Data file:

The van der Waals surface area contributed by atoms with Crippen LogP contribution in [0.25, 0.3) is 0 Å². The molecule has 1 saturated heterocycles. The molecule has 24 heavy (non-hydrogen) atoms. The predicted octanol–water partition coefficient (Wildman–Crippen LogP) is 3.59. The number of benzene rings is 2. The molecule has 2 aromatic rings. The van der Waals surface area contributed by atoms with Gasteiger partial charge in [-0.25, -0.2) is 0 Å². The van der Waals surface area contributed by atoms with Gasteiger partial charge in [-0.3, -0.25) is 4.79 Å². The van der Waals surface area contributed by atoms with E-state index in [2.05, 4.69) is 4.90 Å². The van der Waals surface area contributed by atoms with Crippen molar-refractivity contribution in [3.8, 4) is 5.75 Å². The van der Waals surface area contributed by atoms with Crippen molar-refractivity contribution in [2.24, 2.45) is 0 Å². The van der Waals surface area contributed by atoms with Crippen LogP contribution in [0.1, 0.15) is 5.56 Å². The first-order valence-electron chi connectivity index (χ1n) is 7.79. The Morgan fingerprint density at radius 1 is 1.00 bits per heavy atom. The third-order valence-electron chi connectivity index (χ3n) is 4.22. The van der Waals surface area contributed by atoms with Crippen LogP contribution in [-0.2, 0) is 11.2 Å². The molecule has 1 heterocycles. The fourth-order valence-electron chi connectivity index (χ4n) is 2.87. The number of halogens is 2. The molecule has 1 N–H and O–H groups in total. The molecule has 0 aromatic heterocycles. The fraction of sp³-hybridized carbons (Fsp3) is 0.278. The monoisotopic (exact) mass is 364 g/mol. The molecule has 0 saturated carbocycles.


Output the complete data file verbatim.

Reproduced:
The van der Waals surface area contributed by atoms with Crippen LogP contribution in [0.25, 0.3) is 0 Å². The molecule has 1 saturated heterocycles. The molecule has 24 heavy (non-hydrogen) atoms. The predicted octanol–water partition coefficient (Wildman–Crippen LogP) is 3.59. The number of benzene rings is 2. The molecule has 2 aromatic rings. The van der Waals surface area contributed by atoms with Gasteiger partial charge in [-0.25, -0.2) is 0 Å². The van der Waals surface area contributed by atoms with Gasteiger partial charge in [-0.3, -0.25) is 4.79 Å². The van der Waals surface area contributed by atoms with E-state index in [2.05, 4.69) is 4.90 Å². The van der Waals surface area contributed by atoms with Crippen molar-refractivity contribution in [3.8, 4) is 5.75 Å². The van der Waals surface area contributed by atoms with Crippen molar-refractivity contribution in [2.24, 2.45) is 0 Å². The van der Waals surface area contributed by atoms with Crippen LogP contribution in [0.1, 0.15) is 5.56 Å². The first-order valence-electron chi connectivity index (χ1n) is 7.79. The Morgan fingerprint density at radius 1 is 1.00 bits per heavy atom. The third-order valence-electron chi connectivity index (χ3n) is 4.22. The van der Waals surface area contributed by atoms with Crippen LogP contribution in [-0.2, 0) is 11.2 Å². The molecule has 1 heterocycles. The fourth-order valence-electron chi connectivity index (χ4n) is 2.87. The number of halogens is 2. The molecule has 1 N–H and O–H groups in total. The molecule has 0 aromatic heterocycles. The fraction of sp³-hybridized carbons (Fsp3) is 0.278. The monoisotopic (exact) mass is 364 g/mol. The molecule has 0 saturated carbocycles.